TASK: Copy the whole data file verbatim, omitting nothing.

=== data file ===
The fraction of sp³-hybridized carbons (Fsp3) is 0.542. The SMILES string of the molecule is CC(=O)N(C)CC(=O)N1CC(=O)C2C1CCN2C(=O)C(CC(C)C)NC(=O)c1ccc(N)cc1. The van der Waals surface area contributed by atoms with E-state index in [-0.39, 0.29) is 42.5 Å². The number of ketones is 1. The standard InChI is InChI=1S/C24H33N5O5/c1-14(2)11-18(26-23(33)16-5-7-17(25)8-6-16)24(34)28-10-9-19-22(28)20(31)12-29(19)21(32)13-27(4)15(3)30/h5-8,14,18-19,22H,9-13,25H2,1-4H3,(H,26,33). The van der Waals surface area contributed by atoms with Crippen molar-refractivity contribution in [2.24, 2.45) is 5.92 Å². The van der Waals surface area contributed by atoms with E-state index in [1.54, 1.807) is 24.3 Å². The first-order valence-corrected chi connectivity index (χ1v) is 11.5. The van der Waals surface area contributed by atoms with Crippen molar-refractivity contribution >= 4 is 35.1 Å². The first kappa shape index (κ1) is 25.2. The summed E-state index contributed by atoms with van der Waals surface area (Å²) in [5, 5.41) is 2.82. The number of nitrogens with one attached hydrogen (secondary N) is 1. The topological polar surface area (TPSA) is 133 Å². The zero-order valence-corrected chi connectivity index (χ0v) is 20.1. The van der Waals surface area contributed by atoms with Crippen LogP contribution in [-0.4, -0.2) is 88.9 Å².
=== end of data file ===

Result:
The fraction of sp³-hybridized carbons (Fsp3) is 0.542. The SMILES string of the molecule is CC(=O)N(C)CC(=O)N1CC(=O)C2C1CCN2C(=O)C(CC(C)C)NC(=O)c1ccc(N)cc1. The van der Waals surface area contributed by atoms with E-state index in [-0.39, 0.29) is 42.5 Å². The number of ketones is 1. The standard InChI is InChI=1S/C24H33N5O5/c1-14(2)11-18(26-23(33)16-5-7-17(25)8-6-16)24(34)28-10-9-19-22(28)20(31)12-29(19)21(32)13-27(4)15(3)30/h5-8,14,18-19,22H,9-13,25H2,1-4H3,(H,26,33). The van der Waals surface area contributed by atoms with Crippen molar-refractivity contribution in [2.24, 2.45) is 5.92 Å². The van der Waals surface area contributed by atoms with E-state index in [1.54, 1.807) is 24.3 Å². The first-order valence-corrected chi connectivity index (χ1v) is 11.5. The van der Waals surface area contributed by atoms with Crippen molar-refractivity contribution >= 4 is 35.1 Å². The first kappa shape index (κ1) is 25.2. The summed E-state index contributed by atoms with van der Waals surface area (Å²) in [5, 5.41) is 2.82. The number of nitrogens with one attached hydrogen (secondary N) is 1. The topological polar surface area (TPSA) is 133 Å². The zero-order valence-corrected chi connectivity index (χ0v) is 20.1. The van der Waals surface area contributed by atoms with Crippen LogP contribution in [-0.4, -0.2) is 88.9 Å².